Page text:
In an article in a recent edition of the Washington Post by Prof. Jonathan Turley, Shapiro chair of public interest law at George Washington University, of the same title, the professor, a self-proclaimed liberal and supporter of same-sex marriage, discusses the unforeseen consequences of Justice Kennedy’s majority opinion in the recent Supreme Court decision supporting same-sex marriage. Justice Kennedy cites the issue of “dignity” as the key issue in granting marital rights to homosexuals and lesbians. In Turley’s own words, “He [Justice Kennedy] found a right to marriage based not on the status of the couples as homosexuals but rather on the right of everyone to the ‘dignity’ of marriage.” He continues, “Dignity is a rather elusive and malleable concept compared with more concrete qualities such as race and sex. Which relationships are sufficiently dignified to warrant protection? What about couples who do not wish to marry but cohabitate? What about polyamorous families, who are less accepted by public opinion but are perhaps no less exemplary when it comes to, in Kennedy’s words on marriage, ‘the highest ideals of love, fidelity, devotion, sacrifice, and family’? The Justice does not specify.”
As Turley notes, “Some of the greatest attacks on dignity are often found in the exercise of free speech. Europe and Canada, for example, protect broader dignity rights through laws that penalize statements deemed degrading, hateful or insulting to different groups, including homosexuals. In Britain, for example, a Baptist street preacher was charged with causing “harassment, alarm or distress” by stating on a street corner that he viewed homosexuality to be a sin.”
While I do understand the professor’s concern, I must point out that laws protecting the dignity of groups from hateful or false statements do have merit. Indeed, I was an advocate for just such legislation a number of years ago on the Oprah Winfrey show, when the neo-Nazis had demanded their right to free speech on public access cable television – Tom Metzger’s Race and Reason program. Rather than allow him the opportunity to present his racist and anti-Semitic rhetoric on the public airwaves, the city in question simply closed down public access cable TV. I offered the alternative of legislating law which makes it a crime punishable by a suitable penalty for maligning a group of individuals similar to those laws we have which allow for individuals to sue for libel.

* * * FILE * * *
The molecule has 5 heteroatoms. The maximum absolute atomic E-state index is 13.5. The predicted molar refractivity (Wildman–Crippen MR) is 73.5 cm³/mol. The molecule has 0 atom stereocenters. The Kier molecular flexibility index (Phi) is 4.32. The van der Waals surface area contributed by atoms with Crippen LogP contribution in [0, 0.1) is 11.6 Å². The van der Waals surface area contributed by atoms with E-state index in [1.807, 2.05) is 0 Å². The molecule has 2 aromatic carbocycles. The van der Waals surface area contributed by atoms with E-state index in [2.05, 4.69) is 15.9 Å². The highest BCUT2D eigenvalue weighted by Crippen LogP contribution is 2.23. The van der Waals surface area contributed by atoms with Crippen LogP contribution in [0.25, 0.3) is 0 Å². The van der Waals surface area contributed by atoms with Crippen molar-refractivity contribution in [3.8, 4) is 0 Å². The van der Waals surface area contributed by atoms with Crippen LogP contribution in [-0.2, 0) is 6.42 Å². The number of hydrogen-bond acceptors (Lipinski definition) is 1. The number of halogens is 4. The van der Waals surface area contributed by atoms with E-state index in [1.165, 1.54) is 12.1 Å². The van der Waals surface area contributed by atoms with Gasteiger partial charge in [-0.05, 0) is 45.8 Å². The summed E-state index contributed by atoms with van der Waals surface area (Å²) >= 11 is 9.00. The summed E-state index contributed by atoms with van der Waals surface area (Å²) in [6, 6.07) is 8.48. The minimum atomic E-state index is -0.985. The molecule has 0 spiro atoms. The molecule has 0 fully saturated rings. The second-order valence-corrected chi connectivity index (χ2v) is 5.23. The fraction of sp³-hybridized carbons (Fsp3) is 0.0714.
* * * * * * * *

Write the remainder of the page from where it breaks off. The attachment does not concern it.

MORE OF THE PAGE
I understand the value of free speech and its significant importance to democracy in the United States. Would the concern be only the matter of “harassment, alarm or distress,” I would not call for such legislation. Yet, there is also the concern, most noticeable in recent years regarding the State of Israel, that placing no limitations upon free speech regarding groups, the constant repetition of a lie concerning a group of folks often leads to common acceptance of that lie, and many times attacks upon that very group. As Jews, we have been the recipients of just such an effort in the past through the anti-Semitic propaganda of Nazi Germany, dehumanizing the Jews to such a degree that otherwise intelligent, sophisticated individuals had no problem massacring six million of us. Today, we face the same problem with the constant maligning of Israel as an apartheid state, a state which daily practices human rights violations, accepted, not only by a growing number of individuals in our society, but tragically by our young on the college campus as well.
A consequence of this is the international movement to curtail any economic relations with the Jewish State. Allowing for unbridled free speech, free speech that permits unfounded vile and blatant lies to be levied against a group, in my view, requires a legal response. Again, I do accept that freedom of speech comes at a price. However, that price should never include the welfare or, G‑d forbid, the lives of the maligned. As King Solomon teaches us, (Proverbs 18:21) “The tongue has power over life and death; those who indulge it must eat its fruit.”